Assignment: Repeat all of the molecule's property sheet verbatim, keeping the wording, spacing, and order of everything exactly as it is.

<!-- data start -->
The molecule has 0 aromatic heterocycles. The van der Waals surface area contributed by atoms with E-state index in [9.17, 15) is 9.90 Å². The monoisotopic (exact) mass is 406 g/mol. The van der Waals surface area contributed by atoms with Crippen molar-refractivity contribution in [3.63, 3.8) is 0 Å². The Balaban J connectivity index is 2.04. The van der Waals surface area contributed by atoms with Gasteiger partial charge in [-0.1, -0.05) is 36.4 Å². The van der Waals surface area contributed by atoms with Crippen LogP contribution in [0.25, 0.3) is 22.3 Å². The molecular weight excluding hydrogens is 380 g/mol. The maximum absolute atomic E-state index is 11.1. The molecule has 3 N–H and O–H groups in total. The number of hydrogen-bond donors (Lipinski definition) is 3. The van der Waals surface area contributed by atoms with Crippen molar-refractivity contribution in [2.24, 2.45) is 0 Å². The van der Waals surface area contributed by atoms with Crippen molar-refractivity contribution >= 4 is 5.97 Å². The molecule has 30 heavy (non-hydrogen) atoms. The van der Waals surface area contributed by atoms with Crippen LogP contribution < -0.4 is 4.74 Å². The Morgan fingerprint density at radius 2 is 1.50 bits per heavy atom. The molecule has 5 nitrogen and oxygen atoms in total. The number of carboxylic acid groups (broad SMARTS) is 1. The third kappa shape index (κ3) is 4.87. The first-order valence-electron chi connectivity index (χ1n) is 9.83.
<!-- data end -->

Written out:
The molecule has 0 aromatic heterocycles. The van der Waals surface area contributed by atoms with E-state index in [9.17, 15) is 9.90 Å². The monoisotopic (exact) mass is 406 g/mol. The van der Waals surface area contributed by atoms with Crippen molar-refractivity contribution in [3.63, 3.8) is 0 Å². The Balaban J connectivity index is 2.04. The van der Waals surface area contributed by atoms with Gasteiger partial charge in [-0.1, -0.05) is 36.4 Å². The van der Waals surface area contributed by atoms with Crippen LogP contribution in [0.25, 0.3) is 22.3 Å². The molecular weight excluding hydrogens is 380 g/mol. The maximum absolute atomic E-state index is 11.1. The molecule has 3 N–H and O–H groups in total. The number of hydrogen-bond donors (Lipinski definition) is 3. The van der Waals surface area contributed by atoms with Crippen molar-refractivity contribution in [2.24, 2.45) is 0 Å². The van der Waals surface area contributed by atoms with Crippen molar-refractivity contribution >= 4 is 5.97 Å². The molecule has 30 heavy (non-hydrogen) atoms. The van der Waals surface area contributed by atoms with Crippen LogP contribution < -0.4 is 4.74 Å². The Morgan fingerprint density at radius 2 is 1.50 bits per heavy atom. The molecule has 5 nitrogen and oxygen atoms in total. The number of carboxylic acid groups (broad SMARTS) is 1. The third kappa shape index (κ3) is 4.87. The first-order valence-electron chi connectivity index (χ1n) is 9.83.